As a manager, a significant portion of your work is making decisions. While that may seem easy, it can be hard and exhausting. Psychologists have determined that we can actually develop something called decision fatigue, which is pretty much exactly what it sounds like. Our brains get tired and less effective the more decisions we make without resting. The problem is that we often don't realize we're making decisions and needlessly use up our decision-making resources. Here are some strategies on how you can maximize your brainpower and approach decisions more strategically.
Automate your habits.
The first step in making better decisions is actually to reduce the number of decisions you have to make. This is where habits can be really helpful, both in your personal life and with your team. Identify the actions that need to happen on a recurring basis, and then "automate" them by making them a habit. Some people apply this even to their clothing and wear the same thing so that they don't have to waste decision power on their outfit every day. You may not want to go that far (or have the option to wear jeans daily like Steve Jobs could), but here are some ideas on ways to reduce the number of decisions you make each day:
Pick a schedule that is realistic and stick to it. The predictability alone will save you time and energy because you won't have to discuss it or even thing about it. Come up with an agenda framework for those recurring meetings that you can use every time. For example, allocate the first 20-30 minutes for discussing the most pressing issue for the team. The exact topic will change every time, but you'll still have that routine of spending time on what matters most, first.
Set thresholds for decisions your employees can make without your input.
This is something Tim Ferriss mentions repeatedly in the Four-Hour Work Week, and it makes a lot of sense. For example, you could set a standard that anything that will impact the original schedule by a certain number of days or fewer or the original budget by a certain dollar amount or percentage can just be mentioned to you as an FYI without having to get your approval first.
Turn off all non-critical alerts on your computer and your phone.
One of the biggest impediments to productivity is the "you've got mail!" ding. Every time you get an alert, you are interrupted and have to decide whether or not to attend to the alert. If you decide to check it, you then decide what needs to be done (if anything) and whether to do it now or not. That means you are wasting decision power every time you get a new message. Is that really how you want to spend your precious cognitive energy? Make sure that people know how to reach you for truly urgent situations, and then turn off all other interrupting alerts.
Don't let e-mail dominate your whole day.
Related to turning off the alerts, try to stay out of your inbox. Check e-mail every few hours, process it, and then close it again. Otherwise, you'll keep reading the same subject lines over and over and remaking decisions about what to do about each e-mail.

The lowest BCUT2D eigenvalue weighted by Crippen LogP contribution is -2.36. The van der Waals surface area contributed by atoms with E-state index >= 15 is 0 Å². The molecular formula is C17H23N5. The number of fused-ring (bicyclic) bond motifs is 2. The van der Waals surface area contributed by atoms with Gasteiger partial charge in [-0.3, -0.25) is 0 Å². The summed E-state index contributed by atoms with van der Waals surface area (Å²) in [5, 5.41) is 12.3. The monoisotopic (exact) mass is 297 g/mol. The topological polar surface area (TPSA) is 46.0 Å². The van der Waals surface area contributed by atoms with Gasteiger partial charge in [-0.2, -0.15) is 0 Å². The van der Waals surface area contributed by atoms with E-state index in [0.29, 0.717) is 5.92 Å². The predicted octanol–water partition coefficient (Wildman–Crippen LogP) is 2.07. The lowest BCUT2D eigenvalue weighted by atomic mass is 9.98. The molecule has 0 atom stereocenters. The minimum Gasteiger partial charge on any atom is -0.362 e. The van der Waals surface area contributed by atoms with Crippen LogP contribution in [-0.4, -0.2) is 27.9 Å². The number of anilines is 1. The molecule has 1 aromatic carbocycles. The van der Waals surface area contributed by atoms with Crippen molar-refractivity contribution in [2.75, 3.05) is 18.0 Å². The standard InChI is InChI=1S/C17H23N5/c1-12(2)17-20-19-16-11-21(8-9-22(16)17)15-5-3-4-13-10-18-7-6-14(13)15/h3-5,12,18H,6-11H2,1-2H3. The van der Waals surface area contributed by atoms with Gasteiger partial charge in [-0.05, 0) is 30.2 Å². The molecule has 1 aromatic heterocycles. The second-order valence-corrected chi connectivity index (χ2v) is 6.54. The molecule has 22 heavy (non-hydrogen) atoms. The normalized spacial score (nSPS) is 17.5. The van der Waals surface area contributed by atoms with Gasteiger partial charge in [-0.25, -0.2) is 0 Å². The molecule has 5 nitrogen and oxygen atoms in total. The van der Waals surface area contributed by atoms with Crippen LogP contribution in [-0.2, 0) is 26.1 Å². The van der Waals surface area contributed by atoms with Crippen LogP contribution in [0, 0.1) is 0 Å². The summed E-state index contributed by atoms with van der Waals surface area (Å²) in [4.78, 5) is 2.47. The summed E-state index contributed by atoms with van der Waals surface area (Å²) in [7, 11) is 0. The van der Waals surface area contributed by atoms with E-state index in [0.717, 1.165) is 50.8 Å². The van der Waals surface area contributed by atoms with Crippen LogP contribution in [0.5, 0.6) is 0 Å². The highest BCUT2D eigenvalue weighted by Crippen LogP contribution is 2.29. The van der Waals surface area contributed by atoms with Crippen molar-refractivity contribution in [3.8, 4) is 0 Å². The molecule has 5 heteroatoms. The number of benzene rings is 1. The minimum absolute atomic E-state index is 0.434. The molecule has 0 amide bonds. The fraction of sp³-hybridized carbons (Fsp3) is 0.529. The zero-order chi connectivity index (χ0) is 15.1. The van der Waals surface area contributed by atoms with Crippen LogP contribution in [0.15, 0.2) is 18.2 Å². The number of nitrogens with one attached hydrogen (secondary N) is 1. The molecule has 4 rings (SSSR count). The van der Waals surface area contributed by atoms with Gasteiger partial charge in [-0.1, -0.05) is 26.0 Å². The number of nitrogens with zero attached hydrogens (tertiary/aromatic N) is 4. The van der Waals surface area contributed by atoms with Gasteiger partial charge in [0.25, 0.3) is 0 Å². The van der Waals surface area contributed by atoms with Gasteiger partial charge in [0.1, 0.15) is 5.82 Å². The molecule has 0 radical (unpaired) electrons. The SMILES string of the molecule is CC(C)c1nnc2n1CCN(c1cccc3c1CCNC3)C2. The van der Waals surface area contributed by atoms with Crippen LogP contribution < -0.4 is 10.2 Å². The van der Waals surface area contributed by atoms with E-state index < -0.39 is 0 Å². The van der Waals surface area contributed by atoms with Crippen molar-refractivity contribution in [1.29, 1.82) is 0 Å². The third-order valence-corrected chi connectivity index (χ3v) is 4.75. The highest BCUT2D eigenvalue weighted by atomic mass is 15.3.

Seriously. It's one of the biggest wastes of cognitive resources you can come up with. Dividing your attention between multiple things doesn't work. Our brains unfortunately are not capable of focusing on more than one thing on a time, so you're switching back and forth, making decisions about each task but also making decisions about when to switch. You don't realize that this is happening, but it's why doing multiple things at once is often really tiring.
For the things that you do need to make decisions about, make sure you're clear what the decision actually is. Sometimes, there is an intermediate step of identifying which criteria matter before a decision can be made, so in that case the decision is "what criteria should be used to make the decision," not "what is the best option." In team meetings, it's particularly important to make sure everyone is clear on what is actually being decided. It's worth writing it out on the whiteboard just to be sure, because it's really easy for people to talk past one another because they have different ideas of what is being discussed.
Process for approaching decisions in a more strategic way
1. Define the immediate decision to be made.
2. Determine how the decision will be made and who needs to be involved.
3. Agree on the criteria to be used.
4. Reduce the number of options as quickly as you can.
Once you've clarified what the decision actually is, the criteria to be used, and the options to be evaluated, you can select from a variety of decision-making tools to help you choose the best option quickly. In Part 2, we'll look at some simple but surprisingly useful tools you can use to make the actual decisions.
- Terrific summary of decision fatigue by James Clear
- Ways to simplify decisions from Seth Godin
- TED talk with the main ideas from Paradox of Choice, a fantastic book on how better decision-making affects happiness